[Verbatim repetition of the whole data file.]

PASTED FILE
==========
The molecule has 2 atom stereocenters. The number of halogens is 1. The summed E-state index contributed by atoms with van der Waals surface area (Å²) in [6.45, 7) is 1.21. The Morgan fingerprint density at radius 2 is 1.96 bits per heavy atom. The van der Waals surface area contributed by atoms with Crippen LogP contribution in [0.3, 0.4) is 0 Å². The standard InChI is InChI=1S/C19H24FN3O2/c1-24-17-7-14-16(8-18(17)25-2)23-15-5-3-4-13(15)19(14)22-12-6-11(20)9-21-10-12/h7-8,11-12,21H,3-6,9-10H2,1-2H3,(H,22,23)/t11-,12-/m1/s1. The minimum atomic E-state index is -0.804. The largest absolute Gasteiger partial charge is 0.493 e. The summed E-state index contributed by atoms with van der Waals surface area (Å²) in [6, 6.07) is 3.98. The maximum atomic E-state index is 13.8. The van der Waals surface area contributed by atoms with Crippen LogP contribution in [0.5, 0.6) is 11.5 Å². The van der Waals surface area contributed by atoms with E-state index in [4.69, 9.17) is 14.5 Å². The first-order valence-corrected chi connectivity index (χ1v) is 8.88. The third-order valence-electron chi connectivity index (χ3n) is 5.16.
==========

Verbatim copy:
The molecule has 2 atom stereocenters. The number of halogens is 1. The summed E-state index contributed by atoms with van der Waals surface area (Å²) in [6.45, 7) is 1.21. The Morgan fingerprint density at radius 2 is 1.96 bits per heavy atom. The van der Waals surface area contributed by atoms with Crippen LogP contribution in [0.3, 0.4) is 0 Å². The standard InChI is InChI=1S/C19H24FN3O2/c1-24-17-7-14-16(8-18(17)25-2)23-15-5-3-4-13(15)19(14)22-12-6-11(20)9-21-10-12/h7-8,11-12,21H,3-6,9-10H2,1-2H3,(H,22,23)/t11-,12-/m1/s1. The minimum atomic E-state index is -0.804. The largest absolute Gasteiger partial charge is 0.493 e. The summed E-state index contributed by atoms with van der Waals surface area (Å²) in [6, 6.07) is 3.98. The maximum atomic E-state index is 13.8. The van der Waals surface area contributed by atoms with Crippen LogP contribution in [0.5, 0.6) is 11.5 Å². The van der Waals surface area contributed by atoms with E-state index in [4.69, 9.17) is 14.5 Å². The first-order valence-corrected chi connectivity index (χ1v) is 8.88. The third-order valence-electron chi connectivity index (χ3n) is 5.16.